Marigold,Tagete: the indian carnation
Among the most used herbaceous plants to embellish our gardens is definitely the tagete, also known as “Indian carnation”. It is a species belonging to the Tagetes genus, which has about fifty species of annual or perennial plants, and the vast family of Asteracea.
The tagete, originating in South America and Central America, was exported to Europe for the first time in the 14th century, coming mainly from Mexico. In Italy it is a widespread plant, both for the ease of cultivation and because it lends itself to its choreographic qualities, to make a colorful ornament inside flowerbeds and balconies. The height of the tag can range from about 25 to about 90 cm. The stem is shaped like a ramus bush and the leaves are shiny, dark green. These flowers are simple and double twigs (or “catalysts”), much like carnations. Their color varies from yellow to red, with many intermediate gradations of orange. They bloom from July until September.
Thanks to the remarkable adaptability of marigold, grow this plant is very easy, even in the absence of meticulous care. To get the seed it is enough to dry the flowers and collect the seeds. Indian carnations grow in every type of soil, as long as they are always well drained, as the plant fears the stagnation of water. The marigold prefer very sunny areas and not too windy, so it is highly recommended to keep them away from drafts. The seeds are planted in late spring, when the temperatures are higher. During the flowering period it is advisable to provide a specific fertilizer for flowering plants, which may be liquid or grain. Periodically cleansing the capsules is a great way to get abundant flowering.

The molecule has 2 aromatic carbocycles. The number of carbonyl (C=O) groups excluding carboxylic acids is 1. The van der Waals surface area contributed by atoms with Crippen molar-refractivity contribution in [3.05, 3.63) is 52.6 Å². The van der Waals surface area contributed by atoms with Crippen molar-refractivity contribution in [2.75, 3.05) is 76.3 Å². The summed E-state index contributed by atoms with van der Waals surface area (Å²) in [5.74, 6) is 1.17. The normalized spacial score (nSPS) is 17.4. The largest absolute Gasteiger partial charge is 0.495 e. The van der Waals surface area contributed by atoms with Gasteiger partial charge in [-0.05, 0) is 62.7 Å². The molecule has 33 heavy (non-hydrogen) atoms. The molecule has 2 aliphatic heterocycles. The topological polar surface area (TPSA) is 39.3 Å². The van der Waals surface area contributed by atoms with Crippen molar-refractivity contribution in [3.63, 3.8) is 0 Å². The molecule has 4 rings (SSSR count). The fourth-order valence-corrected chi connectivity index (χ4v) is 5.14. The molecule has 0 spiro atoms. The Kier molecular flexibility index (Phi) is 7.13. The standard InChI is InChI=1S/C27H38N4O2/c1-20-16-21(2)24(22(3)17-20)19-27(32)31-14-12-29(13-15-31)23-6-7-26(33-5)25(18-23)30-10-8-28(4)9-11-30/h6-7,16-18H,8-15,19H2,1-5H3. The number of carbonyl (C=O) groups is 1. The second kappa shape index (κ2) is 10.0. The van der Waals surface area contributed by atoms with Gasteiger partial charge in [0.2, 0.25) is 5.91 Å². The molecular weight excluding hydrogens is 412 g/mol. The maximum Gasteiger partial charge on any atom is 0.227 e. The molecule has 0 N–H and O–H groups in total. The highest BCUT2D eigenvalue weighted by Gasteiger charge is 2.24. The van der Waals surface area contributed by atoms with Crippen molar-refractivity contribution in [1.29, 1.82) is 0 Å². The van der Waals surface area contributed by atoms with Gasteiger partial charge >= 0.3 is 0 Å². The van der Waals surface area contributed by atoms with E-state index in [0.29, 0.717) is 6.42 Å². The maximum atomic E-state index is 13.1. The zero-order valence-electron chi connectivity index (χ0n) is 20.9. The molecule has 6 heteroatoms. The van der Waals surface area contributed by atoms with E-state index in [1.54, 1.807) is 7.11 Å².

Diseases and cares
Though generally a very hardy species, marigold can be infested by aphids that feed on the sap progressively weakening the plants. A similar threat is represented by tiny phytophagous insects known as coccinoles. In order to defend the cuttings from these pests, it is appropriate to use broad-spectrum insecticide treatments. Another disease that these plants may possibly contract is powdery mildew, caused by too much moisture, or from too copious watering. It is a fungal disease, so it is good to use a fungicidal product that can be used even in the preventive phase.
The flowers of many varieties of marigold have a strong smell, perceived by many as unpleasant: such characteristics as does the name of “skunk” which is sometimes called the marigold. For this reason, the marigold are often strategically planted on the edge of the vegetable gardens: the smell emanating from their flowers away so animals that may damage crops. There are also commercial varieties with completely odorless flowers. Sometimes the marigolds are also planted in reclaimed soils or in the vicinity of horticultural crops threatened by nematodes: the roots of Indian carnation release harmful substances for these dangerous parasites of the soil. The tagete is thus also an excellent groundwater health defender.